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South Carolina
Judicial Department
3911 - Stoddard v. Riddle
Stoddard v. Riddle, 12618

In The Court of Appeals

Daniel Miles Stoddard, Appellant,


Selena Joanna Riddle, Respondent.

Appeal From Greenville County
 Stephen S. Bartlett, Family Court Judge

Opinion No. 3911   
Submitted November 1, 2004 – Filed December 20, 2004


Laura Anne Filler, of Chesnee, for Appellant.

Oscar W. Bannister, of Greenville, for Respondent.

WILLIAMS, J.:  Daniel Stoddard (Husband) appeals a family court order determining it did not have subject matter jurisdiction to modify a property settlement agreement between him and his former wife, Selena Riddle (Wife).  We affirm. [1]


Following an eight-year marriage, Husband and Wife were divorced in 1980.  The divorce decree incorporated a property settlement agreement, which, by the agreement’s own terms, was not merged into the court’s final order.  In regard to alimony, the agreement stated the following:

Husband shall pay directly to the Wife the sum of Two Hundred Twenty-Five and no/100 ($225.00) Dollars per month . . . the payment of such amounts herein provided shall not in any manner be modified by the Court, and shall not terminate until her death or remarriage.   

Since 1983, Wife has cohabitated with another man.  The two openly hold themselves out to the public as an amorous couple.  Throughout their relationship, they have owned joint property and held joint mortgages.  The two often travel and dine out together, and their luxurious home was the subject of a life and style article in the Greenville News.  They have never, however, participated in a marriage ceremony, and it is undisputed that the couple is not married under common law.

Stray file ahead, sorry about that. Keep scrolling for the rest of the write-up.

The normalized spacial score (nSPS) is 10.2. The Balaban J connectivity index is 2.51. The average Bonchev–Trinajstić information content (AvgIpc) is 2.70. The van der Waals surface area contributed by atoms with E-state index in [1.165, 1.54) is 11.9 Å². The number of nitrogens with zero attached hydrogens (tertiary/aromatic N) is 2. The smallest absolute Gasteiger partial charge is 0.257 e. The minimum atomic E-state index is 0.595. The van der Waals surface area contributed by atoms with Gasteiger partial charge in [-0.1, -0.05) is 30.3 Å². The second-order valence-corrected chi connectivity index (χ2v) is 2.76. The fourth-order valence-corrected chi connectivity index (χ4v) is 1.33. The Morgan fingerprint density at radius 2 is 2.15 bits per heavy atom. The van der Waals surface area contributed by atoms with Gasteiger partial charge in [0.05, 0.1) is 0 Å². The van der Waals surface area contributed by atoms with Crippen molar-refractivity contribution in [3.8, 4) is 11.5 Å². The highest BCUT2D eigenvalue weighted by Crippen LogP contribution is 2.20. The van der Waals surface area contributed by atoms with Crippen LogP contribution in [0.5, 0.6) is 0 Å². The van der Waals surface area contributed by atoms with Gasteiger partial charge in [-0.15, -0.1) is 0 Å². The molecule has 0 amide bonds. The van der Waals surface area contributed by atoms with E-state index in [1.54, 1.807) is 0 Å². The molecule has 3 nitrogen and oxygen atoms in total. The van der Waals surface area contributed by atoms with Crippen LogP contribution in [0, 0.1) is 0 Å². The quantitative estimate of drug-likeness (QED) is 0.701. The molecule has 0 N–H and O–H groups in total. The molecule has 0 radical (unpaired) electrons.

In 2002, Husband brought an action seeking the termination of his alimony obligation to Wife on the ground that Wife’s cohabitating relationship is tantamount to marriage.  The family court determined it did not have subject matter jurisdiction to modify the settlement agreement.  This appeal followed.  


In appeals from the family court, this court has the authority to find facts in accordance with our own view of the preponderance of the evidence.  Woodall v. Woodall, 322 S.C. 7, 10, 471 S.E.2d 154, 157 (1996).  Questions concerning alimony, however, rest within the sound discretion of the family court judge, whose conclusions will not be disturbed absent a showing of abuse of discretion.  Bryson v. Bryson, 347 S.C. 221, 224, 553 S.E.2d 493, 495 (Ct. App. 2001); Bannen v.Bannen, 286 S.C. 24, 26, 331 S.E.2d 379, 380 (Ct. App. 1985).  An abuse of discretion occurs when the decision is controlled by some error of law or is based on findings of fact that are without evidentiary support.  Bryson, 347 S.C. at 224, 553 S.E.2d at 495; McKnight v. McKnight, 283 S.C. 540, 543, 324 S.E.2d 91, 93 (Ct. App. 1984).


Husband argues the family court erred in determining it lacked subject matter jurisdiction to interpret his alimony obligations under the property settlement agreement.  We disagree.